Now some of you might be wondering why I don’t just set myself up as a 501c3 and not go through Risen Jesus. That’s because becoming a 501c3 costs money and right now, we don’t have enough monthly donors to justify that. It will be wonderful when we get to that day, but so far, we are not there yet.

I really hope you all appreciate the work that is done here at Deeper Waters. We are trying to bring the best and your support means everything. If the fruit of this ministry has done you good, why not consider becoming an investor in it? If you cannot do that at that time, then please pray for the ministry and share the material that we have and let other people know.

Be praying for me tonight as I give this important talk! For all who have been friends and supporters to me this far, I cannot thank you enough. I would not be where I am today were it not for you.

In Christ,

Nick Peters

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7 Responses to “Plans After 34 Years”

  1. labreuer Says:

    Congratulations for staying alive and sane! 🙂 I appreciate the impact your life has had on mine, which I think is about the highest praise I can give.

    Second, I will be speaking this evening in the Gatlinburg/Pigeon Forge area. I’m the opening speaker at a conference and the point of my talk will be the importance of Christian apologetics today.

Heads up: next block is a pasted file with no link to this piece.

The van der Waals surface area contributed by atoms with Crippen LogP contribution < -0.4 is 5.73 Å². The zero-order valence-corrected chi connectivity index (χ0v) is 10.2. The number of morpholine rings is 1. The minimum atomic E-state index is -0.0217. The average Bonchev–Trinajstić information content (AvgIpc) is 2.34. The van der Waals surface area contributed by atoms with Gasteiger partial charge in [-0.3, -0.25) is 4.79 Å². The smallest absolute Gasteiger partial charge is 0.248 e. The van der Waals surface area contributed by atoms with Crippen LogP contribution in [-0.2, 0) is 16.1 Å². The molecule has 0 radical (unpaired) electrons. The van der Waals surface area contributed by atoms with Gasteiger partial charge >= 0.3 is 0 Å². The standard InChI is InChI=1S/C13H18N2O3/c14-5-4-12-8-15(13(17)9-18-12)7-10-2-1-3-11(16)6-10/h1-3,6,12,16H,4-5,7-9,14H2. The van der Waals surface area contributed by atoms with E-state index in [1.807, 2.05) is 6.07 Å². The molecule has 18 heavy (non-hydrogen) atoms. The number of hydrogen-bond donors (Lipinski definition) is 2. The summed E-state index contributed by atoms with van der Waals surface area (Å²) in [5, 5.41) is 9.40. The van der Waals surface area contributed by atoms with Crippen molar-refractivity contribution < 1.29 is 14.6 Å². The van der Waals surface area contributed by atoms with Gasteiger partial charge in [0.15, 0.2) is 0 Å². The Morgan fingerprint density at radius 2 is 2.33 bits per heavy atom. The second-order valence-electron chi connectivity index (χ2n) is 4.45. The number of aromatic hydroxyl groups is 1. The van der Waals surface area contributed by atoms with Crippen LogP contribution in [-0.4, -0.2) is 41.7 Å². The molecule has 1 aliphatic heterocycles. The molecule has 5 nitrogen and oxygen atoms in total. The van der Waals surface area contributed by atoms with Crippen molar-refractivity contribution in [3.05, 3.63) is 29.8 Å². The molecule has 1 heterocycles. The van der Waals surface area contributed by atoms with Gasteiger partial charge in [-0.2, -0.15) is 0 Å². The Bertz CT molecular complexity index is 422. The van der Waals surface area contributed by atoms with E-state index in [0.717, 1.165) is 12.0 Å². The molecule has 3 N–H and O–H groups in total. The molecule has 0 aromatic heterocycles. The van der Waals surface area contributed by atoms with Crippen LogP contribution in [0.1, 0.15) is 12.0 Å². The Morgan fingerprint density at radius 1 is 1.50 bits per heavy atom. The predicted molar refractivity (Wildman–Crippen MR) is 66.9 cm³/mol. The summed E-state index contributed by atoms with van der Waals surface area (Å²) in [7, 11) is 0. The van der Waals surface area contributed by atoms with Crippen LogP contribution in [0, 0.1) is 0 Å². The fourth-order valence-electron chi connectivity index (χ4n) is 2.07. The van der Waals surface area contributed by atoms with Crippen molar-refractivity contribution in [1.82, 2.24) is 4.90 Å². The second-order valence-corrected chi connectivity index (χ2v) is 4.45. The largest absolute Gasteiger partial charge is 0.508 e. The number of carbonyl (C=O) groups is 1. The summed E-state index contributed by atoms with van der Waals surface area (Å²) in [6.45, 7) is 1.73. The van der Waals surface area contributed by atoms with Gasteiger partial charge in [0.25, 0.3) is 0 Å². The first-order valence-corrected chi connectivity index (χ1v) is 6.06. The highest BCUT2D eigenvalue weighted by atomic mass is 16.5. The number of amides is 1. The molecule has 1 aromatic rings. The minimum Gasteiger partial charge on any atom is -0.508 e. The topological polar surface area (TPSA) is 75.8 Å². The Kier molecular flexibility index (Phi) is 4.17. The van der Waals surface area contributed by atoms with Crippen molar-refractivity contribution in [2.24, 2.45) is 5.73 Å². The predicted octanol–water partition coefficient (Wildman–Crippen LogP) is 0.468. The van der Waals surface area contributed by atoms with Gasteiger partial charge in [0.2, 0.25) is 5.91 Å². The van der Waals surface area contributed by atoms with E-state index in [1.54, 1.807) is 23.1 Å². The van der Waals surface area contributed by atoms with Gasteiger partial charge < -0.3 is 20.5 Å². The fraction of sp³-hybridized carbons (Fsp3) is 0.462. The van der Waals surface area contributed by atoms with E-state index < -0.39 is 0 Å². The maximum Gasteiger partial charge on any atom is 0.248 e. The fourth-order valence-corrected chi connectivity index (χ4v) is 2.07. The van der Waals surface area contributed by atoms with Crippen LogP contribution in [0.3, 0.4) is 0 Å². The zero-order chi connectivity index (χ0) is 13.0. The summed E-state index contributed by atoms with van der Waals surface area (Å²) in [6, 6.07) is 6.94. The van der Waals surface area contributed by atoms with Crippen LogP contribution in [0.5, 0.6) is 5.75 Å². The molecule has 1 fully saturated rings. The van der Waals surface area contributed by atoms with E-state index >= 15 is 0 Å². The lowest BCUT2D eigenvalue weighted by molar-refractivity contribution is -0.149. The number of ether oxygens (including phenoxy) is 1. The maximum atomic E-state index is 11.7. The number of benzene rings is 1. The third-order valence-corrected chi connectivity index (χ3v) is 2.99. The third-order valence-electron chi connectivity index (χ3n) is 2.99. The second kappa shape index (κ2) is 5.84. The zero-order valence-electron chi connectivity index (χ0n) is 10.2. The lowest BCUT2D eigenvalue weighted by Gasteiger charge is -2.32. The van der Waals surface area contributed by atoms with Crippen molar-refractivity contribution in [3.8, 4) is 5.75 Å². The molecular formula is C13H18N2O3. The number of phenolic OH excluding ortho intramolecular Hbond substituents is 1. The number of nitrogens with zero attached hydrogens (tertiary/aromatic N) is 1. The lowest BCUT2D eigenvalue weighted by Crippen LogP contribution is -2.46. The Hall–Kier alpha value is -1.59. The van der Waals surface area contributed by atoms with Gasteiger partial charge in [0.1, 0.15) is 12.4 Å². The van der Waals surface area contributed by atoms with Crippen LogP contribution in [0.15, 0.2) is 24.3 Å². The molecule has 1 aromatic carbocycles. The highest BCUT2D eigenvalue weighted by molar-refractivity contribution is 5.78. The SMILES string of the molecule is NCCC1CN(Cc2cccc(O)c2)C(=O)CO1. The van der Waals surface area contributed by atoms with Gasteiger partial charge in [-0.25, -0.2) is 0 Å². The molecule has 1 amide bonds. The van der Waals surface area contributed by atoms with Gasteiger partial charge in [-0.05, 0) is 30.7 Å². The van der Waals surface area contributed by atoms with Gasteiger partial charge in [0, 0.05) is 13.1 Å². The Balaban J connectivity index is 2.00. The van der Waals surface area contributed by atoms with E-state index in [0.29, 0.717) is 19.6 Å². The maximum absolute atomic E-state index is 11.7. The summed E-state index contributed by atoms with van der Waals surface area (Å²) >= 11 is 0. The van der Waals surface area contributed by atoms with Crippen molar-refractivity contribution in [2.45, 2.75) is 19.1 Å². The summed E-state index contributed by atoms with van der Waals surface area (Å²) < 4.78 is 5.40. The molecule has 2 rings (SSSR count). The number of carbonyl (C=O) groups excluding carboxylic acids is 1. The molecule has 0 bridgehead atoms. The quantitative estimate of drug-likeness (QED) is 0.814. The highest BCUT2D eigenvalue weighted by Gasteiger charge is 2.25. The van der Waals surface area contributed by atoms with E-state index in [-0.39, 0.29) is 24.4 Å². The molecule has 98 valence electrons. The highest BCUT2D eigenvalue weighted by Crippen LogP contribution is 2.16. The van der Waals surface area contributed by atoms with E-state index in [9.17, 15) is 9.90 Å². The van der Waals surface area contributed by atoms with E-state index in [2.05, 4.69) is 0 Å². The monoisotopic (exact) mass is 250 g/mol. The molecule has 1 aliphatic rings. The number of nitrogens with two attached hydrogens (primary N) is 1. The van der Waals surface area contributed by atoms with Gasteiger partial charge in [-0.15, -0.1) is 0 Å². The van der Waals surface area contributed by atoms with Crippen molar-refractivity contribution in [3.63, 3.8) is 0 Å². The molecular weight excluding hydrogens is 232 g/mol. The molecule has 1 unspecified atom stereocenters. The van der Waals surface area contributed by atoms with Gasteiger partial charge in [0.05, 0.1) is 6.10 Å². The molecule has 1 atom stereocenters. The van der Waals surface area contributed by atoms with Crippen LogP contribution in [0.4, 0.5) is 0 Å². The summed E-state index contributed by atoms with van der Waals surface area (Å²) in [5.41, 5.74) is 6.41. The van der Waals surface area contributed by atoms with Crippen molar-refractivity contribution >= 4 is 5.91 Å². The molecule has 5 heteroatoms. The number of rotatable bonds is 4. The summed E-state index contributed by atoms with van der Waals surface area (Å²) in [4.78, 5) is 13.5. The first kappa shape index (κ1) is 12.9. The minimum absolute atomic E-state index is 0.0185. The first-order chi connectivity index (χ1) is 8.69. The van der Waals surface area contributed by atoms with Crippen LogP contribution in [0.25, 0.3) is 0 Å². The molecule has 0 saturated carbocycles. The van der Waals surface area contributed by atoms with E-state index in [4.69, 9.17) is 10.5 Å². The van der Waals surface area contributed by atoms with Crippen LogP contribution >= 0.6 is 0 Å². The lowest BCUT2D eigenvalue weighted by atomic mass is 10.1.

I have a challenge for you: integrate Crude’s Theism, Sans Emotion into your talk, especially given his and my conversation, specifically:

    Crude: You’re likely correct that the title is… let’s say, ‘too hard on emotion’. Think of it as targeting a specific variety of emotion, perhaps.

    My point was that if God made (1) heart, (2) mind, (3) strength, and (4) soul, then all were good, all were corrupted by the Fall, and all can be sanctified. Might it be the case that apologetics if not theism in general is particularly weak on (1), these days? Or perhaps more precisely: might it be that Christianity in the West is well-categorized by folks being strong with (1) and weak with (2), or weak with (1) and strong with (2), but not strong with both?

    Evidence for the above supposition comes from On Being an Ex-Apologist (Hardman, part 1 of 3), where Randy Hardman notes that being an apologetics was damaging to his heart-health: